Sunday, 6 October 2013

Croissant Crown (via Chelsea!)

When you make croissants, it's almost inevitable that you'll have some leftover dough. You can't really use it again to make croissants as you've rolled it out so many times and it's lost all form, so I like to freeze it to be used in another way at some further point.

On this occasion, I decided to use up some ingredients kicking around in the blackbird cake cupboard. Amongst other things, I found a small amount of raisins and half a bag of chocolate chips. So I defrosted some croissant dough, convinced the kids to help and thought about a different take on Chelsea Buns.

I've never made Chelsea Buns, always wanted to, so I grabbed Dan Stevens wonderful 'Bread' book http://www.amazon.co.uk/Bread-River-Cottage-Handbook-No/dp/074759533X and followed his recipe, with a few variations thrown in.

I also decided that I would prove and bake the dough in a crown shape, using a 20cm round tin, which I use for our focaccia crowns
http://blackbirdbread.blogspot.co.uk/2012/07/fit-for-queen.html and adds a nice twist to the end product.

Croissant Crown recipe

400g croissant dough, defrosted
(If you haven't got any croissant dough, combine 400g strong white bread flour, 45g caster sugar, 5g easy bake dried yeast, 7 g salt, 135ml warm milk, 200g butter and 1 egg in a bowl. Mix to a dough  knead for 5 mins, put back in the bowl, cover with clingfilm and leave to prove for 1 hour).

For the filling
20g butter, melted
75g caster sugar
50g chocoalte chips
50g raisins

For the glaze
5g butter, melted
10g caster sugar

Line, or brush with melted butter, a 20 cm round tin.

Using a rolling pin, roll out the dough on a floured surface to a rectangle shape approx 50x40cm.
Brush the butter on the dough, leaving a small gap across the top of the dough. Scatter the choc chips, raisins and sugar on the dough, again leaving the top margin clear but filling the dough right to the edges with ingredients. Press the choc chips and raisins into the dough.

Starting with the edge closest to you, roll up the dough to make a long sausage and seal the top of the dough with a sprinkle of water. Gently roll it forming a seam under the dough.

Using a sharp knife, cut the roll into 12 (quite small) pieces. Place each piece into the round tin and gently press down upon them. It's a bit of a squeeze!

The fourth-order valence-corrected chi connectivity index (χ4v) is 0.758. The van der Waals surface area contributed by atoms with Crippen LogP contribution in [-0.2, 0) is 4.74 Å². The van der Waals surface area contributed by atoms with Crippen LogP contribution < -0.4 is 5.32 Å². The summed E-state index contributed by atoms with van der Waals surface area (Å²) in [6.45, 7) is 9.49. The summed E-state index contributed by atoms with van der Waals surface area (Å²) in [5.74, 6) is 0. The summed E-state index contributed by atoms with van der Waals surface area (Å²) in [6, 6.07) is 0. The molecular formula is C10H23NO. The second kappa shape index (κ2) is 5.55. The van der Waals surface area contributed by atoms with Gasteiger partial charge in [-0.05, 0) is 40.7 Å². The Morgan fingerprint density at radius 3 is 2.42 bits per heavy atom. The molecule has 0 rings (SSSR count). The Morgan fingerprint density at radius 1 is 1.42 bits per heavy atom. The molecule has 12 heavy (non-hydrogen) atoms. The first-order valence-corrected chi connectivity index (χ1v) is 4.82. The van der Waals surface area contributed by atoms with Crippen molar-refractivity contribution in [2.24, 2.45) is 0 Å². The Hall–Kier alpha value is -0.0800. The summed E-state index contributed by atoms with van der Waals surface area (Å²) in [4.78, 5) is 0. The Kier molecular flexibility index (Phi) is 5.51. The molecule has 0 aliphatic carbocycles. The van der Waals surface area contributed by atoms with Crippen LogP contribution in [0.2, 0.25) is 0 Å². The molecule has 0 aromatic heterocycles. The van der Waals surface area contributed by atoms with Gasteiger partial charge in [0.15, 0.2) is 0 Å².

Cover with a tea towel and leave to rise for 45 mins. Switch the oven onto 200C.

After 45 mins, glaze with the melted butter and scatter the sugar over the top of the dough. Then place into the oven for 10 mins at 200C.

After 10 mins, lower the oven to 170C and revolve the tin by 180 degrees. Bake for a further 7-10 mins, although keep an eye on it as you don't want it to burn!


Leave to cool for 10 mins then carefully, using a palette knife, remove from the tin, or, if you're like me, take one piece to taste, then remove the rest!

The taste is heavenly. The croissant dough has puffed up, the chocolate chips are oozing, the raisins are plump and the sugar has caramelised! Yum! My lot had it for pudding and this is how it looks now!




Wednesday, 2 October 2013

British Egg Week




Our friends at Garden Trading mentioned that this week is British Egg Week. Now we love an egg in the Blackbird nest. Whether it’s making its way into an enriched dough, being whisked into a lemon drizzle, glazing a croissant or turning up in an omelette for a quick tea – eggs are a staple of our business and personal life.
We got to thinking of egg meets bread combinations to celebrate the week. It seemed to us the best contender is French toast. 


A true meeting of two ingredients - not all about the bread or all about the egg. I have to confess, I’ve never really understood the distinction between French toast, eggy bread and pain perdu – perhaps there isn’t one and it comes down to personal taste what you call it or what bread you use.
Waking up to an autumn morning with a little chill in the air, this seemed an ideal breakfast to fill the tummies of the little Blackbird chicks. So here’s our version.

French toast
Good knob of butter
Four slices of bread (whatever you have to hand, ours was a bloomer sliced quite thickly)
2 eggs
2 tablespoons of milk (or thereabouts – it’s early in the morning, leave the precise baking for later!)
Half a teaspoon of cinnamon
Icing sugar to sprinkle over

Heat a large frying pan over a medium heat and add the butter.


Crack the eggs into a bowl wide enough for you to dunk the bread in. Whisk the eggs then add the milk and cinnamon and whisk again.

Dip each piece of bread in the egg mix on both sides so it has a good coating and the egg mixture soaks into the bread a little.

When the butter in the pan is melted and a little frothy, add the egg-soaked bread. Let it brown a little before turning over.

When the bread is browned all over, transfer to a plate and give it a dusting of icing sugar.



We had ours will a little syrup, but I was thinking a compote of autumn fruits, like blackberries would be lovely with it, alongside some cr̬me fraiche Рto continue the Gallic theme!